April's Producer Price Decline Confirms Low-Inflation Conditions

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April's producer price index report provided a snapshot of both business conditions and prices as the U.S. economy pulls out of the long recession: Modest rising demand, with little impact on prices.April's producer price index report provided a snapshot of both business conditions and prices as the U.S. economy pulls out of the long recession: Modest rising demand, with little impact on prices. Producer prices -- prices at the wholesale level -- fell 0.1% last month, with the core rate, which excludes food and energy, rising just 0.2%, according to U.S. Labor Department data.

Further, the above price pattern is typically what one would see from an economy that's recovering gradually, with a hodgepodge of sectors rebounding at various speeds. Some sectors are seeing modest inflation, others no inflation, and even price decreases.

Focus on Core Producer Prices

What's more, the April producer price index also offers a classic example of why the U.S. Federal Reserve concentrates on the core-PPI statistic. Prices for food and energy fluctuate, with price swings often driven by hard-to-predict factors -- the weather, Americans' vacation patterns and OPEC production decisions, among others.

Here's one example: In the past four months, energy prices rose 5.7%, fell 2.9%, rose 0.7% and declined 0.8%, respectively, in January thru April. Food prices have been slightly more stable. During the same period they rose 0.3%, 0.4% and 2.4%, then fell 0.2%.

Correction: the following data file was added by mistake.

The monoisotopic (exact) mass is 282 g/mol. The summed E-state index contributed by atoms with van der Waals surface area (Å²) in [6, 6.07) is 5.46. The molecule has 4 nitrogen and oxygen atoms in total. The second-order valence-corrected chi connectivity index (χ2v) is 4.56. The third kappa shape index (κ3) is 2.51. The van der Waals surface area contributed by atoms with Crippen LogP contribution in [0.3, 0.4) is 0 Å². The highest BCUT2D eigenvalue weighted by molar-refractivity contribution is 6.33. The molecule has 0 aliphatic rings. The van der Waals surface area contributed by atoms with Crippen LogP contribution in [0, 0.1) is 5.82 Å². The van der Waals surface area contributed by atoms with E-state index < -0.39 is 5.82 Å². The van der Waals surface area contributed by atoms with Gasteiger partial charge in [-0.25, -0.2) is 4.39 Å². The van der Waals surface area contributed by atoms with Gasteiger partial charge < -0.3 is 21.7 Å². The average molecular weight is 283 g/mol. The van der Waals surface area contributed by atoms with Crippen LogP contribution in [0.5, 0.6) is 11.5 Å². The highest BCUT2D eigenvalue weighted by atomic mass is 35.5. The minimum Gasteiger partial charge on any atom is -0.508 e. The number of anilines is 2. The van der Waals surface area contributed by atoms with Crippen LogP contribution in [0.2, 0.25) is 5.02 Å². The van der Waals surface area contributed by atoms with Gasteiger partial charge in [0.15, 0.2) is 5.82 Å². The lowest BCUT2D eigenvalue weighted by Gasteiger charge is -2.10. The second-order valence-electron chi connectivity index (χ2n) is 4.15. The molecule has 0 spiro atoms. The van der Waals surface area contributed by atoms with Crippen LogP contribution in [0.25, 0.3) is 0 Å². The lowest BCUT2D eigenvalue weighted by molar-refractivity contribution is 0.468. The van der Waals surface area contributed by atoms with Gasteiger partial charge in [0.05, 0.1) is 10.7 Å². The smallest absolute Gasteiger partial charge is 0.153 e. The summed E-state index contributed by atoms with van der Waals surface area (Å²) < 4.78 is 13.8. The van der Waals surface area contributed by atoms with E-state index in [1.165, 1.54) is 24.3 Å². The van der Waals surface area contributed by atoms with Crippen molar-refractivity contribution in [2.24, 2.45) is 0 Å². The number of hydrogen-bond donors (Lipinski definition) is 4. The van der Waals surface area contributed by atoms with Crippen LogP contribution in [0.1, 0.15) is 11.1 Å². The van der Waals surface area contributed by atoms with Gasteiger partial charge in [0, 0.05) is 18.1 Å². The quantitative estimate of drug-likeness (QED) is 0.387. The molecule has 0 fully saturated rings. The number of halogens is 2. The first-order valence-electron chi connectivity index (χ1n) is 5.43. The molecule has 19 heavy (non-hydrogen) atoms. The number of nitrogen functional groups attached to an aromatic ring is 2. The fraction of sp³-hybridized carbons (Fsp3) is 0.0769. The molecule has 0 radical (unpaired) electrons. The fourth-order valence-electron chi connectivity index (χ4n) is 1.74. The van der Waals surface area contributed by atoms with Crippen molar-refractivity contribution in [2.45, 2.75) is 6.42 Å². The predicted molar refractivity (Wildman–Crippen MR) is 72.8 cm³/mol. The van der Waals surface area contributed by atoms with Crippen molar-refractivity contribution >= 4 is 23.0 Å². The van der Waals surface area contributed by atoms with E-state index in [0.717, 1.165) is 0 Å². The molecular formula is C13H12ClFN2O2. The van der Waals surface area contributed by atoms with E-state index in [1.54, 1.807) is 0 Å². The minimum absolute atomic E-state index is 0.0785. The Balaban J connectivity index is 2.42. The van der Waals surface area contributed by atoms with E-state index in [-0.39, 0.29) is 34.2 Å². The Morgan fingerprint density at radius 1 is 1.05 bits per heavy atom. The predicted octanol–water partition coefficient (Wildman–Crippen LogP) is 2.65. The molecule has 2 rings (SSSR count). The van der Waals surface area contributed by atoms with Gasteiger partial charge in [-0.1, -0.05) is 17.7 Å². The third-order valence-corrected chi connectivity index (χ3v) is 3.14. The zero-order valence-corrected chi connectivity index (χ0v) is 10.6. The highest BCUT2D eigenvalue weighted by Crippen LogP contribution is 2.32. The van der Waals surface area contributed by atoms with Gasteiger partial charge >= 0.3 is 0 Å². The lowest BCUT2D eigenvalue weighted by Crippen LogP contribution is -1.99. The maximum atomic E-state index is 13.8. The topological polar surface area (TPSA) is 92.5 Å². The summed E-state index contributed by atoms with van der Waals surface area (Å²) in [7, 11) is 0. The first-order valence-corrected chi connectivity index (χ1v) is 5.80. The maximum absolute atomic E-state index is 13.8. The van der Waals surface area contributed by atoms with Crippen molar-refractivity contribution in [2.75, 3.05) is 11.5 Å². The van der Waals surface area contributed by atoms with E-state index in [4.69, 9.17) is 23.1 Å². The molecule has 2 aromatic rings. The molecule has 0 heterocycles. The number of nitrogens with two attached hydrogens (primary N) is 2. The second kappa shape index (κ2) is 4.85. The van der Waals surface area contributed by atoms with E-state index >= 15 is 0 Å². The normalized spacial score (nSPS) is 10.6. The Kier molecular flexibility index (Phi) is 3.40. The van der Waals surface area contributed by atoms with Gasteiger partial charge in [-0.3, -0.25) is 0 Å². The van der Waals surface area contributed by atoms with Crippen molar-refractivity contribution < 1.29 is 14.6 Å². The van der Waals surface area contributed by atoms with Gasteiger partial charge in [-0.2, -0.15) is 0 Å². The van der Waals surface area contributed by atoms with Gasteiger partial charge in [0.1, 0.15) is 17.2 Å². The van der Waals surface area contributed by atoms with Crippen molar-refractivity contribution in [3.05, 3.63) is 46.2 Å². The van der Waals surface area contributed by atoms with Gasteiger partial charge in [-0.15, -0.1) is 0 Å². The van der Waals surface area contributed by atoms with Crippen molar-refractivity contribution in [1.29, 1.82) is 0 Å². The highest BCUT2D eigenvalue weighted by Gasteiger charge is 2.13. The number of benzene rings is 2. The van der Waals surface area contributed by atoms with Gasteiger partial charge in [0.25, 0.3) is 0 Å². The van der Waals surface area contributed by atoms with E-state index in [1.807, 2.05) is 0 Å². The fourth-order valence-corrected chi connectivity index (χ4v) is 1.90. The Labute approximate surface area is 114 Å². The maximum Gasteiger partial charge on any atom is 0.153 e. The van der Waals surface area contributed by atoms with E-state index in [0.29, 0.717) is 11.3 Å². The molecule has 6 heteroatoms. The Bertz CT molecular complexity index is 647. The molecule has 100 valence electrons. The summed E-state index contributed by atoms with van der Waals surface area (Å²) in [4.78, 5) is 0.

Core PPI: A More Telling Stat
istic

Hence, because food and energy prices are hard to predict and sometimes rise or fall for the most arbitrary of reasons, the Fed emphasizes the core PPI rate. That rate is more likely to reflect enduring price power or price pressure that manufacturers and other businesses are experiencing.

In other words, by concentrating on core PPI, the Fed is asking, "What's happening to the cost of goods and services, excluding factors that businesses can't possibly control?" To be sure, the link between producer prices and consumer prices isn't perfect, but investors should know that the Fed is trying to gauge enduring demand and its impact on prices, and exclude demand that disappears in a month or a season.

And by that measure, inflation at the producer level remains tame. True, the top-line producer price index is up 5.5% in the past 12 months, but if you strip away that notoriously volatile food and energy component, producer prices are up just 1% in the past year.

Not Much Inflation -- How About Deflation?

Meanwhile, core consumer prices are up just 1.1% in the past 12 months, and taken together, the core producer and consumer price levels indicate that the U.S. economy -- despite the record fiscal stimulus package and unprecedented Fed quantitative easing -- isn't experiencing much inflation.

In fact, given current demand trends, the greater risk remains deflation -- a period of sustained price declines that robs companies of revenue, and that can lead to a recession, or even worse economic conditions.

And the producer price outlook moving forward? As of now, with little wage pressure, and no sign of robust demand, some price categories may remain under pressure, but a period of continued, low inflation is the likely price scenario. At minimum, the current producer price index trend will enable the Fed to maintain its so-called "extended period" low-interest rate monetary policy to stimulate the economy. At this juncture, rising inflation just isn't a threat.
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